5. As regards 50–50 formula, while considerable importance attached to this principle, fact is that it can cover variety of arrangements as we well know based on differences which presently exist throughout ME. Any agreement with Iran wld be for sale of given product at given prices rather than sharing of profits and there wld be considerable latitude in arrangements which cld be worked out. 50–50 formula wld be used primarily as standard against which final agreement on price cld be measured rather than as substantive pt which must be agreed upon. Since Iran as owner of properties wld be in position do what it chose with proceeds and if latter not reapplied for development, etc., Iran share wld be in excess 50–50. Essential fact is Iran oil must be competitive and regardless rights or wrongs present dispute, Irans will not be able to sell their oil at premium markedly out of line with gen ME picture. [Page 395] Brit condition that Irans must not receive more favorable treatment than they wld have if they had not expropriated AIOC properties shld not therefore cause undue concern.

6. Dept does not believe length of contract major issue although if compensation is to be paid, as seems inevitable, in free oil, it is difficult see how it cld be done in less than 15 years without seriously overburdening Iran. We have no reason believe Brit wld insist on any longer period.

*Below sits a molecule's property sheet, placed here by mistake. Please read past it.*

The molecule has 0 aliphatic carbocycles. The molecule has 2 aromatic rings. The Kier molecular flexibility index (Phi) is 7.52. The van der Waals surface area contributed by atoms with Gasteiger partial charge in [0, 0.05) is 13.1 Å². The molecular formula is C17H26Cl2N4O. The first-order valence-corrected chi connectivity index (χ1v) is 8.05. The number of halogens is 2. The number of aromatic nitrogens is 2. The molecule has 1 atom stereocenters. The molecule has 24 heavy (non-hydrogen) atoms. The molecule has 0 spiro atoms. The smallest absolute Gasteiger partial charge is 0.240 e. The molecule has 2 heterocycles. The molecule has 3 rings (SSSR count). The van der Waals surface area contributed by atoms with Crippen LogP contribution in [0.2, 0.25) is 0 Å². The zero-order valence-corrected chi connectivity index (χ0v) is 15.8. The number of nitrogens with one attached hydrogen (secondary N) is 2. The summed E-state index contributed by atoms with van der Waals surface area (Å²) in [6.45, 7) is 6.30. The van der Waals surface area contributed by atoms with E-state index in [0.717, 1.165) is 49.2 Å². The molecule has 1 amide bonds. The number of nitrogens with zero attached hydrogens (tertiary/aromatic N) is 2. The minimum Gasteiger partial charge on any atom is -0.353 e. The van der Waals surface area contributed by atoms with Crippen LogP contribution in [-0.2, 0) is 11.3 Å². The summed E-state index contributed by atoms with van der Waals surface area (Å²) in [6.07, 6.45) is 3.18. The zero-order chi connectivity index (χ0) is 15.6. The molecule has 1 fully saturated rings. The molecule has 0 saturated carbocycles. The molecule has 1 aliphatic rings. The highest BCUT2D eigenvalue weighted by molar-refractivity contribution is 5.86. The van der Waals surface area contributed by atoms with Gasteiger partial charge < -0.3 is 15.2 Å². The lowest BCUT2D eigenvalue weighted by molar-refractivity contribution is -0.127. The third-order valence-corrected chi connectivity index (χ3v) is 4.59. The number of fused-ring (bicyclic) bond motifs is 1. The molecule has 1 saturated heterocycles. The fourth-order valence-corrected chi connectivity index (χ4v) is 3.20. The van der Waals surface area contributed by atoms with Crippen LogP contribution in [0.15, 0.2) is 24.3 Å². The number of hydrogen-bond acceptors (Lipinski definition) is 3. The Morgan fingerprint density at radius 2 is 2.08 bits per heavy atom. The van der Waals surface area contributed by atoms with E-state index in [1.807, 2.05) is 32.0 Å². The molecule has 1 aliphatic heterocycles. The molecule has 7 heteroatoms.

7. Dept concurs desirability discussing matter frankly with Middleton. It is hoped while he is in London he will urge upon Brit Govt (a) necessity for preparing negot realistically with Iran Gov immed upon installation new Govt (see Deptel 2810 June 9, to London as 6480,4 re proposed msg from Brit to Shah this connection), (b) importance that Brit proposals, especially those relating to Brit technicians and finan arrangements, take fully into account Iran sensitiveness and limitations upon what any Iran Gov can do. It is hoped also that Middleton will realize desirability if necessary of US, under conditions outlined Deptel 2742,5 rendering interim finan aid to Iran Gov sincerely desirous of settling oil controversy.

8. FYI, re para 9 reftel, although you will note from foregoing Dept has no assurance as to how flexible Brit will be re negot, we believe it possible within framework proposals discussed to find solution which shld be acceptable to any reasonable and realistic Iran Gov. If this is not the case, however, we have not taken position US wld not render aid Iran Gov which gives evidence its reasonableness in absence their “capitulation” to Brit although we wld like to have Brit agreement before doing so. Only solution to problem will be through adoption conciliatory attitude both parties, and US position shld be to press both sides to this end. Believe line set forth Deptel 2742 on this subj can be conveyed to Shah and other trusted Irans as contemplated.

  1. Repeated to London. Drafted by C. Vaughan Ferguson and Rountree and approved by Berry.
  2. In telegram 4769, June 9, Henderson expressed concern over the lack of a British conciliatory attitude. He informed the Department that the British position appeared “to indicate that no matter how unequitable to Iran old AIOC agreement might have been Iran could have no hope at least in foreseeable future of obtaining any more equitable treatment.” (888.10/6–952)
  3. Not printed. (888.10/6–552)
  4. See footnote 2, Document 178.
  5. Document 177.